“Driving by, it looks attractive. If I lived across the street from it, I might have a different opinion,” Fisher said.

Runyon said color schemes weren’t something the county commissioners reviewed back when Willits Bend was approved. That has changed with an update of its land-use code, he said.

Steve Crowley, the builder of Willits Bend, said he wasn’t trying to grab attention or make a statement with the Tuscan yellow building. He worked with his architect, former Basalt councilman Glenn Rappaport, and Rapport’s wife, designer Kelly Alford, to come up with the colors for the buildings in the project. Next up will be a navy blue building. Future buildings will be shades of green, red and purple.

“I thought it looked fun and lively,” Crowley said. The light industrial neighborhood his project is located in has enough monolithic, drab buildings, so he and his team decided to liven the appearance. “It’s a fun thing to do, and why not?” Crowley asked.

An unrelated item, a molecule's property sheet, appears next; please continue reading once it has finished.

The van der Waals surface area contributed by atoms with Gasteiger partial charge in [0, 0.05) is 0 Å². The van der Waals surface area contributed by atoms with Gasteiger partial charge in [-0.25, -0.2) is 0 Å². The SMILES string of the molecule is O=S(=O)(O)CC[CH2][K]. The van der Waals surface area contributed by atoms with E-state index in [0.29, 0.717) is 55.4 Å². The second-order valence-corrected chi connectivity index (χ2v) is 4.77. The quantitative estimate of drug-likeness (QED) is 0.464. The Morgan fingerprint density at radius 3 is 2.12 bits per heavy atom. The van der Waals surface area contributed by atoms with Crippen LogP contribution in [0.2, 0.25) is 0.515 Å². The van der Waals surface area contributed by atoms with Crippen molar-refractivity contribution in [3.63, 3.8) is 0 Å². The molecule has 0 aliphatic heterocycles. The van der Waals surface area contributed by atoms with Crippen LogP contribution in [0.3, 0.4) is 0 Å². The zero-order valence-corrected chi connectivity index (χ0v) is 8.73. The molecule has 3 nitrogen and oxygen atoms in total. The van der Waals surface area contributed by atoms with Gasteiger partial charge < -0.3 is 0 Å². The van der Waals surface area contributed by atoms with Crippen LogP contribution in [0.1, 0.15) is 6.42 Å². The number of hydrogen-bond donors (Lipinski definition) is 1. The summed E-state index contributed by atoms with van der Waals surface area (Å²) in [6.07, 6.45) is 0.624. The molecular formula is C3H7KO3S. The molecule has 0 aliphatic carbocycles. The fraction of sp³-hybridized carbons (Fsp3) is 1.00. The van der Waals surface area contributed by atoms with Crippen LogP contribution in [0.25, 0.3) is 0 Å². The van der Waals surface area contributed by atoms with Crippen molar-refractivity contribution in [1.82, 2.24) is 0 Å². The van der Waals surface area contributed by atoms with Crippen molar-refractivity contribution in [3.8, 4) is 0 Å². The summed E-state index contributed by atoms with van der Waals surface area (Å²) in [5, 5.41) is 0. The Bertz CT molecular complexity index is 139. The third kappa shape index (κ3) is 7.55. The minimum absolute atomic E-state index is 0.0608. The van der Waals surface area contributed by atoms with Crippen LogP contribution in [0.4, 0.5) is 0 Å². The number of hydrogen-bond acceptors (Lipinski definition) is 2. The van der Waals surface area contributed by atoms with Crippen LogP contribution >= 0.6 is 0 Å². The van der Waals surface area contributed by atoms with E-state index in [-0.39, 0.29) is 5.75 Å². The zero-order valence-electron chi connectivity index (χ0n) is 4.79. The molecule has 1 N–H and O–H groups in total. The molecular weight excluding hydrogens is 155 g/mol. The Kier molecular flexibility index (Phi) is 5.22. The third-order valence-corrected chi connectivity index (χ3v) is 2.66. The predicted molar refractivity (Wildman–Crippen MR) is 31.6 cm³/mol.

Rappaport, who left office last month after serving for four years, said he has learned to accept that designs and colors of buildings won’t be universally loved.

“Architecture has a funny way of getting to people,” he said. “Everybody’s got their thing.”

As a councilman, he resisted Basalt town government attempts to regulate design.

“People should be allowed to express themselves,” Rappaport said. Choosing one color for the nine buildings in Willits Bend would have been a nightmare, he said, because any one color has its detractors. If they selected battleship gray, for example, people would complain about the drab, industrial look.

Alford works as a graphic designer and owns a stationery business, so “she makes a living picking colors,” Rappaport said. He credited her with the idea of making the buildings different colors.

A by-product of that decision will be easy directions. People trying to find an office or business won’t have to wander around confused, like in the Airport Business Center, for example. They will guided by looking for the yellow, red or blue building.